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How To Build Good Habits With A Habits Scorecard

Have you been having a hard time understanding how your habits are impacting your current lifestyle? Most weeks, I’m enjoying a streak of eating healthy foods when suddenly my healthy eating plan screeches to a stop and I’m left wondering: what just happened?

If you’ve had a similar experience where your habits have left you feeling guilty for breaking your new goal one too many times, you’re in the right place. Because, today I’ll share what a Habits Scorecard is (one that I learned about from James Clear’s Atomic Habits) and tell you how it can help you become aware of which of your habits are working in your favor, and which ones are against your goals.

Ready? Here’s how to build Good Habits with a Habit Scorecard!

What’s A Habit Scorecard and How To Create One?

A Habit Scorecard is an account of all your habits aimed at building awareness of each habit.

The idea is to help you become conscious of which of your habits are working in favor of your goals and which aren’t. Why? Because “many of our failures in performance are largely attributed to a lack of self-awareness,” notes James Clear in his book, Atomic Habits.

For instance, if you’re working toward healthy eating, a Habit Scorecard can help you understand which habits are helping you reach this goal and which ones are derailing you from your plan.

In my case, that’s definitely my habit of resorting to having a Coca-Cola every time my emotions are troubled. Lesson learned: I need to manage my emotions better.

You can create your Habits Scorecard in 3 simple steps:

1. List all your habits

This means you note down everything including trivial things like this:

  • Wake up
  • Brush teeth
  • Shower
  • Check social media
  • Have a warm cup of water
  • Open up planner

2. Grade each habit based on how it’s helping you meet your goal

In front of each habit that you’ve listed on your board, note how it’s contributing to your goals.

Is your habit encouraging you to pursue your goal? If so, add a + sign in front of your goal. For example, drinking warm water early in the morning adds to my goal of eating healthy, so I’ll grade it with a +.

If a habit does the opposite though, mark it with a minus (-) symbol. Lastly, if it’s a habit with a neutral impact on your goal, add a = sign to it.

  • Wake up =
  • Brush teeth +
  • Shower +
  • Check social media –
  • Have a warm cup of water +
  • Open up planner +

3. Make two lists of effective and non-effective habits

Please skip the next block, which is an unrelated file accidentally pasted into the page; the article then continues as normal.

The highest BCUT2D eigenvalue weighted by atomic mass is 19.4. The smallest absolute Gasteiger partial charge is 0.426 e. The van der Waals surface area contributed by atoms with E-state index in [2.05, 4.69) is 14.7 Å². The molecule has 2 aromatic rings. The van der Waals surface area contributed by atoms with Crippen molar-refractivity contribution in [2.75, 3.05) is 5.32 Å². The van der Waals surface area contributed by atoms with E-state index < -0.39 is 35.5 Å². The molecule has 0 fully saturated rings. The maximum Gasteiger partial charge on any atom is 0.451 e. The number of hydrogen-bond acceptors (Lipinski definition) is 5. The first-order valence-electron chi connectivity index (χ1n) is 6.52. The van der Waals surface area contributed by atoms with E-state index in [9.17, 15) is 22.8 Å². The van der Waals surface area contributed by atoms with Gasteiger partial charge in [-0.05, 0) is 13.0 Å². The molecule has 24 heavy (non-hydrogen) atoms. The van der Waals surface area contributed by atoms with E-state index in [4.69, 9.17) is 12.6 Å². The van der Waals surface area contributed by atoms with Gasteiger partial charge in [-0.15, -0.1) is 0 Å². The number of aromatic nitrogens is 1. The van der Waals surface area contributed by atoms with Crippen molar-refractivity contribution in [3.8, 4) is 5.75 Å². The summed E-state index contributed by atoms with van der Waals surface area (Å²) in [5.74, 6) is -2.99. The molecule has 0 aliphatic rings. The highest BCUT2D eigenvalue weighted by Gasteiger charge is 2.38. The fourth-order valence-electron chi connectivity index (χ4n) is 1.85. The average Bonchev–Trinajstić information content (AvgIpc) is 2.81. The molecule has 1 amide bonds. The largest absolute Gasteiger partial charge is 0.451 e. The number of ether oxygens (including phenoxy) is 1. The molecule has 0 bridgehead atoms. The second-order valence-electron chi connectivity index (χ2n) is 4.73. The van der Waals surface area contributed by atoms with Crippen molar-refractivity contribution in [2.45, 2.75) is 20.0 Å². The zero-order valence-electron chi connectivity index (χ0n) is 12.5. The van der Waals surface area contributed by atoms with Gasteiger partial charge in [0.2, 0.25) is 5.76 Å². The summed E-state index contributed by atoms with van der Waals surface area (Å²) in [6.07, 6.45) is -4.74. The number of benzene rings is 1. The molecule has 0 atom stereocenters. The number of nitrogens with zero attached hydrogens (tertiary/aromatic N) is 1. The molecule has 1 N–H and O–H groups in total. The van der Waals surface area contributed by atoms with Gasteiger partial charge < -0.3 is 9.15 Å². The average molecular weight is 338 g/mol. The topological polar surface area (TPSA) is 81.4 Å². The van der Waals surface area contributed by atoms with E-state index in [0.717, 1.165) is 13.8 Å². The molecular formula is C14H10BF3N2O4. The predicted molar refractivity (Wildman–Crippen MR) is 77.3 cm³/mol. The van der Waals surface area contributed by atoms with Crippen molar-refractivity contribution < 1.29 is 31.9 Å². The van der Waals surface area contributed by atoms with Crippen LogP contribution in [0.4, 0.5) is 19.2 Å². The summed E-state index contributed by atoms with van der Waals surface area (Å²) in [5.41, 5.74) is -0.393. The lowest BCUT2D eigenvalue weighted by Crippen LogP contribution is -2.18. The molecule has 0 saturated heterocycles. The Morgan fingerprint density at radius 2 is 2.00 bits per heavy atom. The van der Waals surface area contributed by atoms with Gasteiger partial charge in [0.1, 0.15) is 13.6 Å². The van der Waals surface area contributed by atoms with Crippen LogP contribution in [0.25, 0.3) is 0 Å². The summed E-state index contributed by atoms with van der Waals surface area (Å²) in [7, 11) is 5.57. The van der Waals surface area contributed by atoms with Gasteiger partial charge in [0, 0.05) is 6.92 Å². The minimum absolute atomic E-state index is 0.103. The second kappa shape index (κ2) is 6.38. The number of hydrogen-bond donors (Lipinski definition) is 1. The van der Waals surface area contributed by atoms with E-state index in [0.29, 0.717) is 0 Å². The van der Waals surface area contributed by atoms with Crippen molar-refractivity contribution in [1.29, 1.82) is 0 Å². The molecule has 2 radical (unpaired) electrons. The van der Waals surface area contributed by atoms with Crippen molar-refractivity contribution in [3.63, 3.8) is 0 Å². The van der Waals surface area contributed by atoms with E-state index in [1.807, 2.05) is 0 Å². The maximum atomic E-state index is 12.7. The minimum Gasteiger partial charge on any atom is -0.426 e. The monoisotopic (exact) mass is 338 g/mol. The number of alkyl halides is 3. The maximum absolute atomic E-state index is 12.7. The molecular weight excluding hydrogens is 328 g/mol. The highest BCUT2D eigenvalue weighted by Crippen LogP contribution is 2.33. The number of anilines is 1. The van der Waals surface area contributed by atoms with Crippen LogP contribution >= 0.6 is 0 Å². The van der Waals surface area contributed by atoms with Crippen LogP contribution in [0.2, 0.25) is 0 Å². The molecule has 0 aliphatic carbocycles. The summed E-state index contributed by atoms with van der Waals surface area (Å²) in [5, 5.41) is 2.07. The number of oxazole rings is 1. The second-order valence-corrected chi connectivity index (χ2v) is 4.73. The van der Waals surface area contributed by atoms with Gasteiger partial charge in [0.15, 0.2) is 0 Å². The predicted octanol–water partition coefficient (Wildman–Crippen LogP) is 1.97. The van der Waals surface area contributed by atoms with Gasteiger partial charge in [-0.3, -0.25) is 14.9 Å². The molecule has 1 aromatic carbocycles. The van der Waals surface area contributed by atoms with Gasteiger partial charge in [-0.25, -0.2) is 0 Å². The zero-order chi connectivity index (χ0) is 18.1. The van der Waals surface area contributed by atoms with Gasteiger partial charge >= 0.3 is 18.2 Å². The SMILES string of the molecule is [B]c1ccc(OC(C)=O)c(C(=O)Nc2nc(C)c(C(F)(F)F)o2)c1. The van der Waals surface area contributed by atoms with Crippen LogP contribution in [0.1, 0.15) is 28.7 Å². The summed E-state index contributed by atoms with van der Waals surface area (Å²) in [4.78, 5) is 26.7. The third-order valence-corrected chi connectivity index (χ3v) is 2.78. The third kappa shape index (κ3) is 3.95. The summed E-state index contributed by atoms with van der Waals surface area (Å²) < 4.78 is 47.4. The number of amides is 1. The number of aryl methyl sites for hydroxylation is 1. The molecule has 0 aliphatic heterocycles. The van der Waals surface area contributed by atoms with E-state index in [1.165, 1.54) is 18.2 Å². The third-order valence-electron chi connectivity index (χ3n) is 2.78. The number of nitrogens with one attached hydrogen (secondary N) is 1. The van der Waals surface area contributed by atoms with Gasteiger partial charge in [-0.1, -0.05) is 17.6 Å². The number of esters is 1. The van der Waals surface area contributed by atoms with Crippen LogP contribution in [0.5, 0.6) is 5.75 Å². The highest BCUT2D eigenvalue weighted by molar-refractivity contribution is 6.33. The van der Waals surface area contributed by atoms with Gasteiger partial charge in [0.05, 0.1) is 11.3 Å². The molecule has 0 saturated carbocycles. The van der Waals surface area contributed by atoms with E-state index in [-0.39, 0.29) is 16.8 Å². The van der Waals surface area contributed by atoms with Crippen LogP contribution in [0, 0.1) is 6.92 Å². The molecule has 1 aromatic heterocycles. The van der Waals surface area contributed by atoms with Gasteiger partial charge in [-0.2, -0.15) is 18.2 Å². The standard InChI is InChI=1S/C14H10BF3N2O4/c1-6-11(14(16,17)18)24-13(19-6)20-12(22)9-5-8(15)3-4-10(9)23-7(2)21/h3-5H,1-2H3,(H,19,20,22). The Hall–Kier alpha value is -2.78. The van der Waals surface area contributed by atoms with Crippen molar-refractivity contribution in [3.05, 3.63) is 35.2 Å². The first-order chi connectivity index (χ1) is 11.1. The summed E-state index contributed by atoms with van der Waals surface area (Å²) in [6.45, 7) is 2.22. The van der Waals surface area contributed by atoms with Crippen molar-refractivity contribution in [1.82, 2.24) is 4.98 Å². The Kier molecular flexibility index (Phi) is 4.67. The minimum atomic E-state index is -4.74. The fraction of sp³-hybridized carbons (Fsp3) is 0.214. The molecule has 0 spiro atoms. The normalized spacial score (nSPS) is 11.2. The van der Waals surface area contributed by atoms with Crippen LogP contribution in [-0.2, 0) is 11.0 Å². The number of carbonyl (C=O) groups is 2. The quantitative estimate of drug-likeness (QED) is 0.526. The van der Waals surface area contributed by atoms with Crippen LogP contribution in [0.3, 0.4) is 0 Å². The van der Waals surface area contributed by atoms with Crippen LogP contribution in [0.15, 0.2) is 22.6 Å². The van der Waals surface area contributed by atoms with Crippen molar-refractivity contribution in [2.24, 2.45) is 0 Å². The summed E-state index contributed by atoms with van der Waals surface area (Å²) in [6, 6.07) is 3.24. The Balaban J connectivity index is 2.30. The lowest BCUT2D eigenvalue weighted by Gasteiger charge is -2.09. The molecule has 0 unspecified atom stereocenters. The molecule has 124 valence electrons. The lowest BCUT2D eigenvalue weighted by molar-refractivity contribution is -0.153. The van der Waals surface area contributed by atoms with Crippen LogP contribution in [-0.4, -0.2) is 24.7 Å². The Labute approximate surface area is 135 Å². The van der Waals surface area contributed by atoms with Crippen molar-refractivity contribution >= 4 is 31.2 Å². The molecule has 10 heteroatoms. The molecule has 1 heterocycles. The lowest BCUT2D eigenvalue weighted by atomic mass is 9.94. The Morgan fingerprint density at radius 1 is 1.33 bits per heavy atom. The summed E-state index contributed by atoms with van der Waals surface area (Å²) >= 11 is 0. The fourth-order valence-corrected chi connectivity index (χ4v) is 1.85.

Finally, separate the habits based on their grades. You can leave out the habits with a = on them. This way, you’ll get a list of two different types of habits – ones that you should build upon further and ones that you need work on crushing.

With these lists, it’s likely that you’ll note a pattern to some habits. One more thing: don’t judge yourself as you list all your habits and grade them. Imagine yourself being an outsider to your life, so you can maintain a neutral lens while learning about your habits.

The One Thing That Makes A Habits Scorecard Effective

And that’s… drum rolls, please… talking to yourself! Or, to put it formally, the pointing-and-calling strategy. It’s when you point out something and say its outcome as well.

When I’m stressed or overwhelmed with work, I often start saying items on my to-do list loudly. And, as much as I’d like to keep this to myself: I’ll often talk to myself, telling myself what I’ve to next, after that, and after that. I’ll also point out what I’ve accomplished.

Pointing-and-calling often helps me better understand what’s covered and what’s on my list – sometimes even better than the plan that my online visual project manager shows.

Want proof this works? Research confirms that saying things out loud can help improve focus. This, in turn, encourages you to take a step in the right direction. In an article on Psychology Today, Reid Wilson Ph.D. echoes the same, “Once you’ve given yourself specific instructions a number of times, you’ll develop some shorthand message that will represent the action you need to take.”

So how can use pointing-and-calling with your Habits Scorecard? Two ways:

  • Point and call each habit before doing it. This way, you won’t miss adding it to your scorecard.
  • Point and call each habit as well as its outcome after your scorecard is ready. You’ll become conscious of how helpful a habit is or harmful it is, which will help you act accordingly.

Why Is The Habits Scorecard Effective?

Foremost of all, a Habits Scorecard is the first step in working on your habits since it makes you aware of good and bad habits. When you’re conscious of your habits, you’re more likely to work on them.

Secondly, a Habits Scorecard also helps you see a pattern to your habits. So you can find trigger points that set off a habit. Clear writes in his book, “Pointing-and-Calling and the Habits Scorecard are focused on getting you to recognize your habits and acknowledge the cues that trigger them, which makes it possible to respond in a way that benefits you.”

Lastly, having a visual of which habits are helping you reach your goals and vice versa and calling out each habit assists you in breaking bad habits. As Clear notes, “hearing your bad habits spoken aloud makes the consequences seem more real. It adds weight to the action rather than setting yourself mindlessly slip into an old routine.” The result? You break the chain.

Ready To Build Better Habits?

With the Habits Scorecard by your side, you’ll be better aware of how your present habits are contributing to your goals. And, once you’re aware, you can plan out how to break a bad habit or build further on a good one.

About the Author

Masooma Memon

Masooma is an avid reader, chocolate lover, and freelance writer for SaaS. Passions include creating and checking off her to-do lists, going to the movies, and bingeing Netflix series.